Superannuation funds that have “failed the performance test” are still paying millions in dividends to owners, it has been revealed.
The House of Representatives Economics Committee has been told retail superannuation funds that listed as underperformers in the first APRA fund classification system have paid tens of millions of dollars to their owners.
In a question to APRA chair Wayne Byres, the deputy chair of the committee, Labor’s Andrew Leigh, said that during the last financial year, super fund Colonial First State had “174 million in dividends while giving members negative returns” and had “just failed the performance test”.
Westpac’s BT group had paid “continual dividends despite the fact that BT Retirement Wrap had failed the performance test,” Dr Leigh observed. He also noted that AMG Super and Asgard’s Independence Plan had also been classified as underperformers in APRA’s new tables.
What to do?
Dr Leigh queried what monitoring the regulator was conducting around the issue of such dividend payments, and whether they were in the best financial interests of members.
APRA member Margaret Cole said the regulator had begun an inquiry to determine how trustees of for-profit superannuation funds “look at dividend policies and practices in the light of [best financial interests] duties”.
While for-profit funds are entitled to use a business model that sees dividends paid to their parent company, recent legislative changes have reversed the burden-of-proof requirement.
Funds now have to explain why their actions are in the interests of members rather than regulators having to prove that they are not.
Ms Cole said APRA would “look very carefully” at answers on the issue.
When questioned by Dr Leigh regarding whether it was “appropriate in this year for those [underperforming] funds to pay dividends”, Ms Cole replied that the new regulations had not come in until the current financial year, but added APRA will be “taking a forward view on this” and would scrutinise fund actions dating from the previous year regardless.
The scrutiny would be applied “across the board whether or not there has been a recent failure of the performance test”, Ms Cole said.
APRA stays mum
Dr Leigh accused APRA of having been “relatively silent on this”.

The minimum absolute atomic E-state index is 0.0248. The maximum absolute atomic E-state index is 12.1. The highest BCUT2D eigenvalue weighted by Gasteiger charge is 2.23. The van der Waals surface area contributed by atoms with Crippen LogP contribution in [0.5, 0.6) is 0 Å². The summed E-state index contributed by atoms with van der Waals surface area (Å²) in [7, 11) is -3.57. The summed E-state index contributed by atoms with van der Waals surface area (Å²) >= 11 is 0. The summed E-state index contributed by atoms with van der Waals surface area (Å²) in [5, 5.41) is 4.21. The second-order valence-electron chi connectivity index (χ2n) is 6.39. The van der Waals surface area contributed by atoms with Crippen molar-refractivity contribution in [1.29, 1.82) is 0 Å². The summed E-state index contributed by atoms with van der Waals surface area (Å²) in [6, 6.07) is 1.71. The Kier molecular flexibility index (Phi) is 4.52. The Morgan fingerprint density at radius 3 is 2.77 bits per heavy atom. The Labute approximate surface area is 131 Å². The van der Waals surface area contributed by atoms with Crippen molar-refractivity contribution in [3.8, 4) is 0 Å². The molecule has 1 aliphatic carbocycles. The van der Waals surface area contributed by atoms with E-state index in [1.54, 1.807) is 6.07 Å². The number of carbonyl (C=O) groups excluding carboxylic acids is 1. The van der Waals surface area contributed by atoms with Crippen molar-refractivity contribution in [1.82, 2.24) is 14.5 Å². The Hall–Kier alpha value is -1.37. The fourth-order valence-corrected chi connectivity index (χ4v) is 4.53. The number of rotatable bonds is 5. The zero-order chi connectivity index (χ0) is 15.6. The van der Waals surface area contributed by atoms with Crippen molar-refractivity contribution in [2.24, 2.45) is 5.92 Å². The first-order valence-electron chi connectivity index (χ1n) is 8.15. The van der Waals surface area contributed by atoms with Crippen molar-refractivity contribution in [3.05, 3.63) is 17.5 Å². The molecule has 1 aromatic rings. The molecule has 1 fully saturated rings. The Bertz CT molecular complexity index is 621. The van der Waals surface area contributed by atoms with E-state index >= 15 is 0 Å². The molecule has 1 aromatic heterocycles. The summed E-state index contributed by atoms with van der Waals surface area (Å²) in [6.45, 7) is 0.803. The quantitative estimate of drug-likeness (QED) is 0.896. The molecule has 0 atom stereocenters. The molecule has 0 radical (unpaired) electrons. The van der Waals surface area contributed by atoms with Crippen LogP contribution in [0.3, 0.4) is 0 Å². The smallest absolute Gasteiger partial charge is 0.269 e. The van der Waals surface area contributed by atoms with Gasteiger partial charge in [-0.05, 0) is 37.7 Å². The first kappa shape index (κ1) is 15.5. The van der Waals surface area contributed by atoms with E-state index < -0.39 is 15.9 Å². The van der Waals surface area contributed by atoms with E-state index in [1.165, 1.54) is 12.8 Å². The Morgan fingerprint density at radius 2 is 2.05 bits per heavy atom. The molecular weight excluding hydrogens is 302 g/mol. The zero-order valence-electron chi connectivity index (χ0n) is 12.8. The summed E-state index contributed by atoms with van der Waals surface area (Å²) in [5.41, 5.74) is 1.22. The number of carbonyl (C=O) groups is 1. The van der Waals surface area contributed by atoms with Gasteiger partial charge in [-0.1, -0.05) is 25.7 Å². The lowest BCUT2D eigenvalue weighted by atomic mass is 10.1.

“You’ve seen dividends as being a secondary outcome of administrative fees,” he said.
Fund fee levels were a critical issue that emerged during the Hayne financial services royal commission, and administrative fees have been included in return calculations for super funds under the Your Future Your Super legislation.
However, Dr Leigh said he thought the specific issue of dividends needed to be examined. “You should come out with a formal guidance note on the payment of dividends,” he said. Ms Cole said it was not yet clear as to whether APRA would release guidance on dividends.
Dr Leigh was critical of the fact that while members of underperforming funds had been told of the underperformance, the level of underperformance was not revealed.
“It seems that if you’re interested in improvements you need to provide feedback to funds in the way which tests provide feedback to students,” he said.
The underperforming funds named by APRA last week included both retail and industry funds.
The pass or fail approach APRA had taken “delivers a very clear message to consumers of the product,” Ms Cole said.
However, she said APRA would publish details of fund performance in the future, probably in its superannuation performance heat map to be published later this year.
Dr Leigh requested that APRA provide the scores of underperforming funds and also the 10 funds closest to underperformance.
“On the [most recent] heat map there appeared to be some funds that were performing quite badly that didn’t fail,” he said.
Funds that “you would have thought would have failed the performance tests” included MLC and another Commonwealth related fund.
Some funds which had underperformed at first were able to resubmit their performance. However, Ms Cole said APRA had “made sure the governance around those resubmissions was correct”.
The resubmissions allowed the funds to ensure that their performance was being measured by “accurate data”, she said.
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